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Bill T. Jones is not given to entertaining frivolous questions. Once, a reporter asked Jones—who bumps around a Rockland County, New York, house when he’s not in Manhattan creating avant-garde dance—which he liked better, the Mets or Yankees. “Neither,” he snapped. “I hate baseball.” Let’s put it another way: The New York Times didn’t call Jones, 57, the “political lion of modern dance” because he choreographs steps for sugarplum fairies.
Happily for Jones, heavy questions aplenty came with his newest project, Fondly Do We Hope . . . Fervently Do We Pray, which debuts at the Ravinia Festival on September 17th. The full-evening dance work, about the life and legacy of Abraham Lincoln, “is trying to talk about the questions that always confront a democratic society and definitely confront us now,” Jones says. “What is equality? What does a government owe us? Think gay marriage. Illegal immigrants. There is a great deal of uncertainty right now about these questions.”
A lithe six feet tall, Jones cuts a memorable presence. On winning Best Choreography for Spring Awakening at the 2007 Tony Awards, he joyfully ignored the stairs and vaulted himself onto the stage for his trophy. Last year, rave reviews showered his Off Broadway musical Fela!, about the musician and Nigerian political activist Fela Anikulapo Kuti. Many of Jones’s past dances have been defiantly abstract, audience-be-damned works that even he has called “excessive.” His Last Supper at Uncle Tom’s Cabin/The Promised Land had local volunteers at tour stops appearing naked on stage; his raw 1994 work Still/Here showed video of people with terminal illnesses. Says Jones, laughing: “I was not lying around thinking about Abraham Lincoln, just dying to make a piece about him.”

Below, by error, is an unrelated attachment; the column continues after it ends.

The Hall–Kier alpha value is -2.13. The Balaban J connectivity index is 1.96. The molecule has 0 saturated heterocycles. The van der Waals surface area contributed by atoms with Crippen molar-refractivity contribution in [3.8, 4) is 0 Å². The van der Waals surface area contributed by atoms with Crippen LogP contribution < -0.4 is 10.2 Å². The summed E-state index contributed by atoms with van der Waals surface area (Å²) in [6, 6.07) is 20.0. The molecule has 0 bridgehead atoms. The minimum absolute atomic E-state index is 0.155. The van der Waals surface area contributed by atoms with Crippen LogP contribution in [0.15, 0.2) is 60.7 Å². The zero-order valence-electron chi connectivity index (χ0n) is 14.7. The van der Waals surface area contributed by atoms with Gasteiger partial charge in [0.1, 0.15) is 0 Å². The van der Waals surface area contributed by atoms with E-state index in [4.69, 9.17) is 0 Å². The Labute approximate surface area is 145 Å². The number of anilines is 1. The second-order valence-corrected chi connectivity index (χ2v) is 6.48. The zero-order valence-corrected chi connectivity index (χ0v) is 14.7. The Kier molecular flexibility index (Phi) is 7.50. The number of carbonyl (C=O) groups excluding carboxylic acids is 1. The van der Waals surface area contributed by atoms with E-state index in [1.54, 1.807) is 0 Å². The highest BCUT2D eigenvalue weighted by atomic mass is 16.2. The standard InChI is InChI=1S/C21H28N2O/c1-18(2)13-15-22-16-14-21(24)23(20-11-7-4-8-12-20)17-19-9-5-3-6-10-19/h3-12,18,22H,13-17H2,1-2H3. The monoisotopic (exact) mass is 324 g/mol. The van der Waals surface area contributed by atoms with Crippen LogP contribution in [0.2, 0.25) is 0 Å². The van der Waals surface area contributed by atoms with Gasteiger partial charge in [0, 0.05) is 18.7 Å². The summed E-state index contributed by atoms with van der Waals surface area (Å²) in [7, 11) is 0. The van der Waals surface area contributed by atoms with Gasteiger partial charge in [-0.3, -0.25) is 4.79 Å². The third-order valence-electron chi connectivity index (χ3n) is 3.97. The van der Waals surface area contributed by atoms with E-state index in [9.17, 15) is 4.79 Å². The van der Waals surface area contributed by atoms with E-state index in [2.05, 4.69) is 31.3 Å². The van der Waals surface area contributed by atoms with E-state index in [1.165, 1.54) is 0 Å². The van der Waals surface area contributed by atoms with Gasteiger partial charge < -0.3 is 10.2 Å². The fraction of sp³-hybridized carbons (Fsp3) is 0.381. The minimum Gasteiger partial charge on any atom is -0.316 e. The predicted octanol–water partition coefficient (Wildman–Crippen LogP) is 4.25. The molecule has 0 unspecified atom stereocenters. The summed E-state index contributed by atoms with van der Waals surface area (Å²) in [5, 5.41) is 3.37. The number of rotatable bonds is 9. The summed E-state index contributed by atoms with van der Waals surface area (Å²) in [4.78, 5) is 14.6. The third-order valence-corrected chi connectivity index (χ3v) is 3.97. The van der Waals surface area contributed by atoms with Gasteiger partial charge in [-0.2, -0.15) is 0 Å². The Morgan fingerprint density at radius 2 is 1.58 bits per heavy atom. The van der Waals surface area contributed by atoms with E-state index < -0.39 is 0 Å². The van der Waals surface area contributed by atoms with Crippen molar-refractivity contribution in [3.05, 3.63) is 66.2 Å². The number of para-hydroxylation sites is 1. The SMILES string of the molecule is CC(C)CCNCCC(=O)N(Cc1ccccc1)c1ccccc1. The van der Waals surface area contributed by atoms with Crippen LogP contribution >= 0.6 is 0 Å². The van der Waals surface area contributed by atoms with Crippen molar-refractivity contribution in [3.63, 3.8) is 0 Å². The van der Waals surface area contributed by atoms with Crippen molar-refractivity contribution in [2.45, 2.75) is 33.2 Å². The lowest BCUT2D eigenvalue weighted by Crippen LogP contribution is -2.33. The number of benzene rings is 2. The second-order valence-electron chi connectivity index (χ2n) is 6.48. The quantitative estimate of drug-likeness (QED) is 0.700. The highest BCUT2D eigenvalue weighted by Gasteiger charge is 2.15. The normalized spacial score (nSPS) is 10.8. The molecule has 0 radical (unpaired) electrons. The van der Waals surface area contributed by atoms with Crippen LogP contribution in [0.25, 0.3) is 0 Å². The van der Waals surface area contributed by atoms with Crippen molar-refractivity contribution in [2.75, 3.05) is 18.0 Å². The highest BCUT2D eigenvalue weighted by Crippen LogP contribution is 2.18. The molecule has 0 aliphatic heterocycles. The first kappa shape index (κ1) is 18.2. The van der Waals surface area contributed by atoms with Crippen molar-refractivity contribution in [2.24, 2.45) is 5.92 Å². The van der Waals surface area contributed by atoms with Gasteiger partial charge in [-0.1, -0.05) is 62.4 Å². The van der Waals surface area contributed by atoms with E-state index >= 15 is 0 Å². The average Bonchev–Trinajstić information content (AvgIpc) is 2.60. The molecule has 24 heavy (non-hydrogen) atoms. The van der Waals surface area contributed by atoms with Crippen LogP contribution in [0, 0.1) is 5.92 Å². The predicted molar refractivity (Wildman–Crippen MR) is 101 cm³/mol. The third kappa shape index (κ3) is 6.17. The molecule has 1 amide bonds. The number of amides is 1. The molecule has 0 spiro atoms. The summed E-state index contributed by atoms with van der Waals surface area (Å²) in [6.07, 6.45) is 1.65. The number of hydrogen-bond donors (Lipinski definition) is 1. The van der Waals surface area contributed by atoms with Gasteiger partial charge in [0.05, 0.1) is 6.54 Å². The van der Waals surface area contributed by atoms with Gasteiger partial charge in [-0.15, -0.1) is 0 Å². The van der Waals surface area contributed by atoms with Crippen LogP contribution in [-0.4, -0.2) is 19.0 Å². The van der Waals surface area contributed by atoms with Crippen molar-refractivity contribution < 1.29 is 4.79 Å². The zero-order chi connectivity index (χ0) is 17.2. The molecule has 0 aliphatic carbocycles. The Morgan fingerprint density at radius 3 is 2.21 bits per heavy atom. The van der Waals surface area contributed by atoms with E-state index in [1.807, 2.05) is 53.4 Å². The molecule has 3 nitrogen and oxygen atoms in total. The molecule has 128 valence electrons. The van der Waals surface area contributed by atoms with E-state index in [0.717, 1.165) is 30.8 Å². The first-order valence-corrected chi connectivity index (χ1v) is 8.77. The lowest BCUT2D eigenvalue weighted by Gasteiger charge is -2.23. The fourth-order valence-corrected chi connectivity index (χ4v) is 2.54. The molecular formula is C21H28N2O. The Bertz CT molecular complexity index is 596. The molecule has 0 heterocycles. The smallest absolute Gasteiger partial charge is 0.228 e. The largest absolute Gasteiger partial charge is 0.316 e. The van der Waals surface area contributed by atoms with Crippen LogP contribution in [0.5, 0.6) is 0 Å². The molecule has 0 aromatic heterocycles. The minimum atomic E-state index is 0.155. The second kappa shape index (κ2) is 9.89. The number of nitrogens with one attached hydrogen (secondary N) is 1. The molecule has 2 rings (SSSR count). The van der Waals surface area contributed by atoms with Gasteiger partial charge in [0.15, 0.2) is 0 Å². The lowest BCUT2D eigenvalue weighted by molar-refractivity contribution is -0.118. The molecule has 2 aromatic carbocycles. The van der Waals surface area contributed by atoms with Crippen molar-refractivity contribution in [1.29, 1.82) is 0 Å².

Photograph by Peter Hapak
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